Both resolutions require an evaluation and report back to the NSB within 12 months.

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National Science Foundation's (NSF) Dear Colleague Letter

The Council of Scientific Society Presidents has been made aware of an opportunity from the Directorate for Biological Sciences (BIO) of the National Science Foundation (NSF) that we are pleased to be able to share. Scientific societies are in a unique position to be able to lead change that will expand and enhance the structure and culture of science networks.

CSSP is pleased to share this important opportunity with our community.

Dear Colleague,

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CSSP Op-Ed Published by The Hill

A letter to U.S. political leaders calling for quadrupling training & research budgets of agencies that fund science, written by Council of Scientific Society Presidents (CSSP) Executive Board members Dr. Martin Apple, President Emeritus and Research & Development director and Dr. John A. Downing, Professor of Biology and Director of the Minnesota Sea Grant College Program at the University of Minnesota (Duluth & St. Paul), was published by The Hill.

By supporting the Double Down on Federal Science Spending the future of science and the strategic role the federal investment in science plays will increase scientific tools and talent in the U.S. Join CSSP in calling on your political leaders to put redoubling science investment on their 2021 wish list.

Science & Technology Action Committee Plan Seeks Endorsements

The Science and Technology Action Committee is seeking endorsements from organizations for the Science & Technology Action Plan that has been developed. The plan includes recommendations for ways to invest in ourselves, and our country to drive the innovation and change that can serve our nation and our planet.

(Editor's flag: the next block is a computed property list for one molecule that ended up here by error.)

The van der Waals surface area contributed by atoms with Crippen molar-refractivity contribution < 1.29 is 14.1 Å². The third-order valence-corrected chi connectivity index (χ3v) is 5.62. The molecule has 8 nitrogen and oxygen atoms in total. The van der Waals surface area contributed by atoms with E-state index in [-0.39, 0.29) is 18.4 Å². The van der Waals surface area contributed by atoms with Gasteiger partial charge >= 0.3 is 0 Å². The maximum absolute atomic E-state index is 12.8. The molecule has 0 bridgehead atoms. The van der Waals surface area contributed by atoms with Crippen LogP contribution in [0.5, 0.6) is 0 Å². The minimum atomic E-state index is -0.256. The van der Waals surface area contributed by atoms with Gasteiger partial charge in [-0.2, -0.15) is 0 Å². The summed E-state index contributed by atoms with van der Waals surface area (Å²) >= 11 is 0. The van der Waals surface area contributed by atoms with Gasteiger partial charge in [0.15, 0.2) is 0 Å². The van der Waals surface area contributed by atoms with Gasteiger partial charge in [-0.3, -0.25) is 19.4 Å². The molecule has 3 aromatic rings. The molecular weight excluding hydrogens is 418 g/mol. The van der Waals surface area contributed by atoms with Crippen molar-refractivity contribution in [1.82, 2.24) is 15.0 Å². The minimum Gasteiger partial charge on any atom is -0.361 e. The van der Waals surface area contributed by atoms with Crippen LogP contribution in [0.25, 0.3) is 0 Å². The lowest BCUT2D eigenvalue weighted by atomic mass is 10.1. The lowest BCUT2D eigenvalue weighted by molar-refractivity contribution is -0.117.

The U.S. science and technology (S&T) enterprise is highly innovative and productive and federally centralized efforts will allow for better and quicker response to challenges at the scope and scale to increase research, development and education.

Invitation to STAS 20

Invitation to STAS 20: Celebrating 20 Years of the Office of the Science and Technology Adviser to the Secretary

The Science & Technology Adviser to the U.S. Secretary of State

Dr. Mung Chiang

invites you to attend a virtual panel discussion on the past, present, and future of science and technology in U.S. foreign policy, in celebration of the 20thanniversary of the Office of the Science and Technology Adviser to the Secretary.

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Good Science Must Guide Legislation

As a member of the Council of Scientific Society Presidents - CSSP Committee on Government Affairs, I was proud to help craft the bi-partisan letter "Good Science Must Guide Legislation" intended for all national, state, and local elected officials and candidates for office.

Few Key Points:

  • Good science assures the nation’s health, wealth, and national security.
  • The well-being of Americans is currently challenged on many fronts: pandemic, cybersecurity, climate change, healthcare, etc. Good science will help resolve these threats and provide hope for a future in which we can all be vested.